Two major indicators point to a sluggish housing market with more uncertainty for the summer months ahead as both mortgage applications and existing home sales are easing.
The Mortgage Bankers Association today said its overall applications index last week decreased 6 percent from the previous week. Despite mortgage rates at or near historic lows, even refinancing slowed.
The MBA’s refinance index dropped 7.3 percent from the previous week, while the index that gauges just home purchase applications slipped 1.2 percent.
In another report, existing home sales for May unexpected slipped 2 percent to a seasonally adjusted annual rate of 5.66 million units. But it was down from an upwardly revised rate of 5.79 million in April. Sales compared to a year ago were up 19.2 percent.
Still, analysts expected a jump in re-sales of more than 6 million units.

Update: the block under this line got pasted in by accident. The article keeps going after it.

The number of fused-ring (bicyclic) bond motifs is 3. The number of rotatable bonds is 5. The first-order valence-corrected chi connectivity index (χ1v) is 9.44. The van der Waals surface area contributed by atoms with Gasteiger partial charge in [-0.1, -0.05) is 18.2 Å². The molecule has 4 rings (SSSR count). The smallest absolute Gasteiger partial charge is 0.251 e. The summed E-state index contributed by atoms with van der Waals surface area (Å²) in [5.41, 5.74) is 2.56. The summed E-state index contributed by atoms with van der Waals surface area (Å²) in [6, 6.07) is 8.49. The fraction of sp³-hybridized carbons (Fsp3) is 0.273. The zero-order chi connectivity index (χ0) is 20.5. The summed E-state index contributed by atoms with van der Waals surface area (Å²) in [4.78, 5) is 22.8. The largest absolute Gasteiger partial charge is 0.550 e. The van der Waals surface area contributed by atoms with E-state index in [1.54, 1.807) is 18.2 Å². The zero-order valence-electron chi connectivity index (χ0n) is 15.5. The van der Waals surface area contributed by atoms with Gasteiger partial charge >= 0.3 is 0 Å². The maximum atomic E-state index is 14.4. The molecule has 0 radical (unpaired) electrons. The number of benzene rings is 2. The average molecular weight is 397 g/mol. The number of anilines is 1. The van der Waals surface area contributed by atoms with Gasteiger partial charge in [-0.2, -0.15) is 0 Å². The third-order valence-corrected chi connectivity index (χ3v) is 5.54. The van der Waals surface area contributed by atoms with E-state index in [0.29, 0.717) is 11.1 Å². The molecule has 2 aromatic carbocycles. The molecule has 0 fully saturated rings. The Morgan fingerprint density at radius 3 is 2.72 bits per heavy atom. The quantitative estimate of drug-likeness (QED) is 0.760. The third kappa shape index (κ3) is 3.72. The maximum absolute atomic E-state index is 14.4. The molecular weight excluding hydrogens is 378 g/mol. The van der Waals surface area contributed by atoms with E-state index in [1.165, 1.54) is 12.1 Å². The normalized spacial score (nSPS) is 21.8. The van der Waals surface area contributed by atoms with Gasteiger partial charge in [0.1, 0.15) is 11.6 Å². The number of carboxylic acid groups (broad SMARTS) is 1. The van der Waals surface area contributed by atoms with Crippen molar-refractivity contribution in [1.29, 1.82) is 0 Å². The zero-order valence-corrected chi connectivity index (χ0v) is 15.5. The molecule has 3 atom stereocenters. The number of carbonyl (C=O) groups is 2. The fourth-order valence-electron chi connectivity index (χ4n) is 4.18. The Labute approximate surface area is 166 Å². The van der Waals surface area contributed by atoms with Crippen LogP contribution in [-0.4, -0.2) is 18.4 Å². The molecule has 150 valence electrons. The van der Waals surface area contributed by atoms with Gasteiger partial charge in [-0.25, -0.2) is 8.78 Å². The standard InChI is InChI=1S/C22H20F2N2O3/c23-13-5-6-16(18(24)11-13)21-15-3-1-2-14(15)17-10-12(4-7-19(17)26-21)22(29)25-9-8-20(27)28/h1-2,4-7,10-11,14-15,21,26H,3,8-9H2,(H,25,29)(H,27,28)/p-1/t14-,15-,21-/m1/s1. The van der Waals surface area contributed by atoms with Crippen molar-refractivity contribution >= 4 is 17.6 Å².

Much of the May activity reflected closings from the surge in contract signings generated by the homebuyer tax credits, which expired April 30. Under the program, homebuyers have until the end of this month to close. The figures on existing home sales are based on transaction closings.
Lawrence Yun, chief economist with the National Realtors Association, said there are delays being reported that may push tax credit-related closing into July, especially those involving short sales. Lawmakers are expected to extend the closing deadline.
“Approximately 180,000 home buyers who signed a contract in good faith to receive the tax credit may not be able to finalize by the end of June due to delays in the mortgage process, particularly for short sales,” Yun said.
He also said that many potential sales are being delayed by the expiration of the National Flood Insurance Program, which offers more affordable premiums than the private sector.
“Florida and Louisiana, also impacted by the oil spill, have the highest percentage of homes that require flood insurance,” Yun said.
See Related Article: